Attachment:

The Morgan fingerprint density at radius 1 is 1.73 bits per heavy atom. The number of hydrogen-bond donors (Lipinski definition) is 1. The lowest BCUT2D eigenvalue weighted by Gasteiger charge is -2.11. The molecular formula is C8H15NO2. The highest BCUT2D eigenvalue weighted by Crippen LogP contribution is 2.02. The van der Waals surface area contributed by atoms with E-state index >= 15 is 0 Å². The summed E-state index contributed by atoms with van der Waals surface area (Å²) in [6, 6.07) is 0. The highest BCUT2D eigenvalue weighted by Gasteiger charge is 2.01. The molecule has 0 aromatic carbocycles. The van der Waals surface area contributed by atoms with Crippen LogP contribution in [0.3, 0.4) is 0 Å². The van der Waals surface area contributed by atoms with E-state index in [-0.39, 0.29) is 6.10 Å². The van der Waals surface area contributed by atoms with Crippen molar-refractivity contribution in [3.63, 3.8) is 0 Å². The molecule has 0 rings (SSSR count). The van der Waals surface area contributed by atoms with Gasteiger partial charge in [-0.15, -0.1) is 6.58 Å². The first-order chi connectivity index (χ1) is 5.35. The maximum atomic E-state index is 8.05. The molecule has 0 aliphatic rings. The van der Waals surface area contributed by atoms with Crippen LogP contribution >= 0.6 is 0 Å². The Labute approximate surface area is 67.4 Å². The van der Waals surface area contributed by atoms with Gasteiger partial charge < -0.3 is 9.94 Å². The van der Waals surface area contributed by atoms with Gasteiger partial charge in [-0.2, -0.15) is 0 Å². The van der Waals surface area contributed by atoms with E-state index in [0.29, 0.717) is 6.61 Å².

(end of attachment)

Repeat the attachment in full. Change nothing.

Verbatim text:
The Morgan fingerprint density at radius 1 is 1.73 bits per heavy atom. The number of hydrogen-bond donors (Lipinski definition) is 1. The lowest BCUT2D eigenvalue weighted by Gasteiger charge is -2.11. The molecular formula is C8H15NO2. The highest BCUT2D eigenvalue weighted by Crippen LogP contribution is 2.02. The van der Waals surface area contributed by atoms with E-state index >= 15 is 0 Å². The summed E-state index contributed by atoms with van der Waals surface area (Å²) in [6, 6.07) is 0. The highest BCUT2D eigenvalue weighted by Gasteiger charge is 2.01. The molecule has 0 aromatic carbocycles. The van der Waals surface area contributed by atoms with Crippen LogP contribution in [0.3, 0.4) is 0 Å². The van der Waals surface area contributed by atoms with E-state index in [-0.39, 0.29) is 6.10 Å². The van der Waals surface area contributed by atoms with Crippen molar-refractivity contribution in [3.63, 3.8) is 0 Å². The molecule has 0 rings (SSSR count). The van der Waals surface area contributed by atoms with Gasteiger partial charge in [-0.15, -0.1) is 6.58 Å². The first-order chi connectivity index (χ1) is 5.35. The maximum atomic E-state index is 8.05. The molecule has 0 aliphatic rings. The van der Waals surface area contributed by atoms with Crippen LogP contribution >= 0.6 is 0 Å². The Labute approximate surface area is 67.4 Å². The van der Waals surface area contributed by atoms with Gasteiger partial charge < -0.3 is 9.94 Å². The van der Waals surface area contributed by atoms with Gasteiger partial charge in [-0.2, -0.15) is 0 Å². The van der Waals surface area contributed by atoms with E-state index in [0.29, 0.717) is 6.61 Å².